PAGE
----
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HOME > Short Stories > The Children's Pilgrimage > CHAPTER XX. FOUR O'CLOCK IN THE MORNING.
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 It was night again, almost a summer's night, so still, so warm and balmy, and in the little hut in the forest of the Landes two children sat very close together; Cecile had bought a candle that day in the village, and this candle, now well sheltered from any possible breeze, was placed, lighted, in the broken-down door of the little hut. It was Cecile's own idea, for she said to Joe that Maurice might come back in the cool night-time, and this light would be sure to guide him. Joe had lit the candle for the little girl, and secured it against any possible overthrow. But as she did so he shook his head sorrowfully.  
Seeing this Cecile reproved him.
"I know Maurice so well," explained the little sister. "He will sleep for hours and hours, and then he will wake and gather flowers and think himself quite close to us all the time. He will never know how time passes, and then the night will come and he will be frightened and want to come back to me and Toby; and when he is frightened this light will guide him."
Joe knowing the truth and seeing how impossible it would be for Maurice to return in the manner Cecile thought, could only groan under his breath, for he dared not tell the truth to Cecile; and this was one of the hardest parts of his present great trouble.
"Missie Cecile," he said, when he had lit the candle and seen that it burned safely; "Missie, yer jest dead beat, you has never sat down, looking fur the little chap the whole, whole day. I'm a great strong fellow, I ain't tired a bit; but ef Missie 'ud lie down, maybe she'd sleep, and I'll stay outside and watch fur little Maurice and take care of the candle."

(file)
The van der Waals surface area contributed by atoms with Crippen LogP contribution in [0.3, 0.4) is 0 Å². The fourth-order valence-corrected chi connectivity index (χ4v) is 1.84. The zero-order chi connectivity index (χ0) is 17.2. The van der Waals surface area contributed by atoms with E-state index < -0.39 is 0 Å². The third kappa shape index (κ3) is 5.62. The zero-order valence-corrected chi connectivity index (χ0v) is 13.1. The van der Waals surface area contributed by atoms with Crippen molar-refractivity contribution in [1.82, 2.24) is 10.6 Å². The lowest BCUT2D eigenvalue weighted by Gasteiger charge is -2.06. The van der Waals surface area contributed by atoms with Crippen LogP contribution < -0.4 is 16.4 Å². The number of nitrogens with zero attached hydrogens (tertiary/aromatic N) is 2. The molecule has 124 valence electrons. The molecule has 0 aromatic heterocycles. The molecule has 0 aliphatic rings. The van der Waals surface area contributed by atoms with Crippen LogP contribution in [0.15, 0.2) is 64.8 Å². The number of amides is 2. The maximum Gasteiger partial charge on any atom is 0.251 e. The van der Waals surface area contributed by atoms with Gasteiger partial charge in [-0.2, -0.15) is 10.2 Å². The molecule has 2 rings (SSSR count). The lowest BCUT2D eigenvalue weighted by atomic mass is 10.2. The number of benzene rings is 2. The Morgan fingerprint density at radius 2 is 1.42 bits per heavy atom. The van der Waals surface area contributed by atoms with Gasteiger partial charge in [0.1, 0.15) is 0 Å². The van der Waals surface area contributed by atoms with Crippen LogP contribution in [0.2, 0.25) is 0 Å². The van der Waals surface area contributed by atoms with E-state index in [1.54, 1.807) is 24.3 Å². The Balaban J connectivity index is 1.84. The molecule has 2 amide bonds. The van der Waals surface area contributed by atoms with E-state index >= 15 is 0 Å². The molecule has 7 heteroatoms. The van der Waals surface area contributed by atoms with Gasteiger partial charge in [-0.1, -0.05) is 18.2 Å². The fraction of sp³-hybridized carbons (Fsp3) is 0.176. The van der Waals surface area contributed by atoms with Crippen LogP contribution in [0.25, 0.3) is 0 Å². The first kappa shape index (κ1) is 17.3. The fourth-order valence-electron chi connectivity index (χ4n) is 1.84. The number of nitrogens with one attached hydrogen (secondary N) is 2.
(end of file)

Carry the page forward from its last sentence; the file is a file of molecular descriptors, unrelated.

"But I'd rather watch, too, outside with you, Joe. I'm trying hard, hard not to be anxious. But perhaps if I lie down the werry anxious feel may come. Just let me sit by you, and put my head on your shoulder; perhaps I shall rest so."
"Werry well, Missie," said Joe.
He seemed incapable of enforcing any arguments that night, and in a moment or two the children, with faithful Toby at their feet, were sitting just outside the hut, but where the light of the solitary candle could fall on them. Cecile's head was on Joe's breast, and Joe's strong arm encircled her.
After a long pause, he said in a husky voice:
"I'd like to hear that verse as Missie read to poor Joe last night. I'd like to hear it once again."
"The last verse, Joe?" answered Cecile. "I think I know the last verse by heart. It is this: 'He that loveth father or mother more than Me, is not worthy of Me.'"
"My poor old mother," said Joe suddenly. "My poor, poor old mother." Here he covered his face with his hands, and burst into tears.
"But, Joe," said little Cecile in a voice of surprise, "you will soon see your mother now—very soon, I think and hope. As soon as we find Maurice we will go to the Pyrenees, and there we shall see Lovedy and your mother and your good brother Jean. Our little Maurice cannot stay much longer away, and then we will start at once for the Pyrenees."
To this Joe made no answer, and Cecile, who had intended to remain awake all night, in a few moments was asleep, tired out, with her head now resting on Joe's knees.
He covered the pretty head tenderly with his great brown palm, and his black eyes were full of the tenderest love and sorrow as they looked at the little white face.
How could he protect the heart of the child he loved from a sorrow that must break it? Only by sacrificing himself; by sacrificing himself absolutely. Was he prepared to do this?
As he thought and Cecile slept, a great clock from the not far distant village struck twelve. Twe............
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